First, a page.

Musa also surveyed other fears: for example, from the Israeli Jewish perspective, that democracy will only enable a Muslim majority to subordinate the Jewish minority. Aside from mere anti-Muslim racism (very prevalent in this fear), the recent surge of Palestinian movements favoring openly Islamist government is a valid concern here. But it only constitutes another compelling reason to move quickly toward a full democratization campaign. A climate of Islamist thought is expanding in Palestinian politics for several reasons: weak and corrupt PA leadership; the quisling position of the entire PA as an institution, which blocks its reform; Hamas’s success in providing basic social services to a desperate population otherwise neglected; Palestinian Islamic networking with other growing Islamic movements in the region, such as in Iraq; grotesque actions by the United States in the region, which are legitimizing Islamic movements as a principled alternative opposition to US imperialism relative to craven Arab governments (and the PA); and the glaring failure of the EU, the US, and the entire international community to stand behind the secular-democratic values they purport to endorse.
Greater vision is needed on all sides, therefore, to steer the Palestinian movement in a multi-ethnic and multi-confessional direction that can secure equal rights and freedoms for Jews, Muslims, Christians, secular citizens, and mixed citizens-i.e., everyone in the country. But this debate is not to be avoided out of fear; it is to be launched at once, with all energies at hand, while conditions still permit its success. Every country and organization in the world can help to launch these debates (the major church councils and inter-faith forums are obvious actors). And, as in the anti-apartheid campaign, waiting for US government action or approval to do so is futile and far from necessary.
A third fear is actually a major incentive: Palestinian worries that ongoing Jewish-ethnic domination of political and economic resources will result in their own enduring marginalization. But promising inter-ethnic business opportunities abound in this scenario. Israel’s primary potential market and trade relations are in the Middle East, which is a mostly Arab region and, in some areas (like Saudi Arabia), Muslim to the point that Muslim businesses are distinctly advantaged. Palestinian-Jewish cooperative ventures should greatly facilitate otherwise disadvantaged Israeli connections to these huge markets and indeed suggest the potential for enormous profit. Christian Palestinians also have long-standing historical business networks in the region. In fact, sensible business communities in all ethnic sectors should be slavering for a democratic solution.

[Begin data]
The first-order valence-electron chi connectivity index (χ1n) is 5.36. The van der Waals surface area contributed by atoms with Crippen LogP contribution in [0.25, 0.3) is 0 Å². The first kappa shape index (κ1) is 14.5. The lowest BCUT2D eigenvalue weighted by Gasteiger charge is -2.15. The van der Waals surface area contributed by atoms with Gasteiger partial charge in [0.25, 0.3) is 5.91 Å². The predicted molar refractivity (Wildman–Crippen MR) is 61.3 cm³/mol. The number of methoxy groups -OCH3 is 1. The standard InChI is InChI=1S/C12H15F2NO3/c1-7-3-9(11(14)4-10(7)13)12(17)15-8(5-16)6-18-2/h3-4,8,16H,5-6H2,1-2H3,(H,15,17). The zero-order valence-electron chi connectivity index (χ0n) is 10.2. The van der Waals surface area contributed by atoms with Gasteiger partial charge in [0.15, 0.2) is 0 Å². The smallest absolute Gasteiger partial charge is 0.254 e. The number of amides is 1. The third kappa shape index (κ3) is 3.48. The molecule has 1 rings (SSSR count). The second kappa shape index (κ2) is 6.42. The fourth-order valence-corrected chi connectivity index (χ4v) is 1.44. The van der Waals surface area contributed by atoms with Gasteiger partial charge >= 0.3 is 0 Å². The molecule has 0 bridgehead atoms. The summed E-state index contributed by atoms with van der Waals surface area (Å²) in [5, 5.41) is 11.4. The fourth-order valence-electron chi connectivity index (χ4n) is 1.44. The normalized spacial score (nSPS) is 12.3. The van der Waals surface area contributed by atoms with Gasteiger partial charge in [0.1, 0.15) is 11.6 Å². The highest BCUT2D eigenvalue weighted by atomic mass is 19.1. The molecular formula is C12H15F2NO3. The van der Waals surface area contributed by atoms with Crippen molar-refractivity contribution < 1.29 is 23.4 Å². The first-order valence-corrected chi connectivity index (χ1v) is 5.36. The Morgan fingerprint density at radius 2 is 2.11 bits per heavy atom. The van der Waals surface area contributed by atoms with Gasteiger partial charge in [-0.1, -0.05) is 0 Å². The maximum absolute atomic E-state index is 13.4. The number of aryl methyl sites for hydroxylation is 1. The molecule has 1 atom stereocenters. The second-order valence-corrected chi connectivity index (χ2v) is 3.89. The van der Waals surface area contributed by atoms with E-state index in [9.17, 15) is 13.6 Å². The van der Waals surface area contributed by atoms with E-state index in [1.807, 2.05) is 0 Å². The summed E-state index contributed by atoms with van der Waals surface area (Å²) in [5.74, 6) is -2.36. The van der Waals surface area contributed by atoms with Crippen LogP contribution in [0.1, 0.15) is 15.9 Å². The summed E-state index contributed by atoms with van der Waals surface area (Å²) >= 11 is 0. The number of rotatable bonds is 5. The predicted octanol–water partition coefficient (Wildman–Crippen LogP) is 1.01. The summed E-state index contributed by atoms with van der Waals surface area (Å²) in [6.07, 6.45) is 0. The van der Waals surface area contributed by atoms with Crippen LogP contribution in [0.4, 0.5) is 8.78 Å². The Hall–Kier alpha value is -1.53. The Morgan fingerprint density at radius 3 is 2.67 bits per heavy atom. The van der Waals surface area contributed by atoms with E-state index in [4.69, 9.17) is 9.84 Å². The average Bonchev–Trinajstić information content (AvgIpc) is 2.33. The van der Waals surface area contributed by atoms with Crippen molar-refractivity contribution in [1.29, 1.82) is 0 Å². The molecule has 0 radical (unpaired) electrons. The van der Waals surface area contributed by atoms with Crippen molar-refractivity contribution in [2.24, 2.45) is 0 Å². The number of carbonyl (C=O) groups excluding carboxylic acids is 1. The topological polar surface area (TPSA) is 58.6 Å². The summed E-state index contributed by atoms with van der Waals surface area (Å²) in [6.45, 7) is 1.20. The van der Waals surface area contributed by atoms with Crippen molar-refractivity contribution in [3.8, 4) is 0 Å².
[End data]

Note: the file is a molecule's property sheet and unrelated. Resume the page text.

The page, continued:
Mahmoud Musa’s first survey question to democratization advocates, however, was not only punchy but the most pertinent: “Are you dreaming?” The first answer, to paraphrase Conan Doyle, is that if one option has become impossible (two states), then the merely improbable (one state) must be pursued. But the better answer is, what great political venture didn’t start with dreaming? Zionism itself was, famously, a dream. Palestinian nationalism has always been a dream. But the one-state “dream” has logistical viability and true moral authority — the authority of democracy, equal rights, and the rights of indigenous people to a secure life in their homeland. So let us take a lesson from one of the great dreamers of this conflict, Theodor Herzl, and apply it to the one-state mission: “If you will it, it is no dream.”
With that vision in mind, everyone must look at each other with new appreciation for our common humanity. The assumption of an anti-apartheid struggle is that everyone stands as representatives for the generation of their grandchildren, who will be national brethren. How does one approach and treat the grandparents of those brethren? The need to open debate on that question, at all levels, is the real challenge in the next few months.
Virginia Tilley is associate professor of Political Science and International Relations, Hobart and William Smith Colleges, and author of The One-State Solution: A Breakthrough for Peace in the Israeli-Palestinian Deadlock. She is currently at the Centre for Policy Studies, Johannesburg, South Africa and available at firstname.lastname@example.org.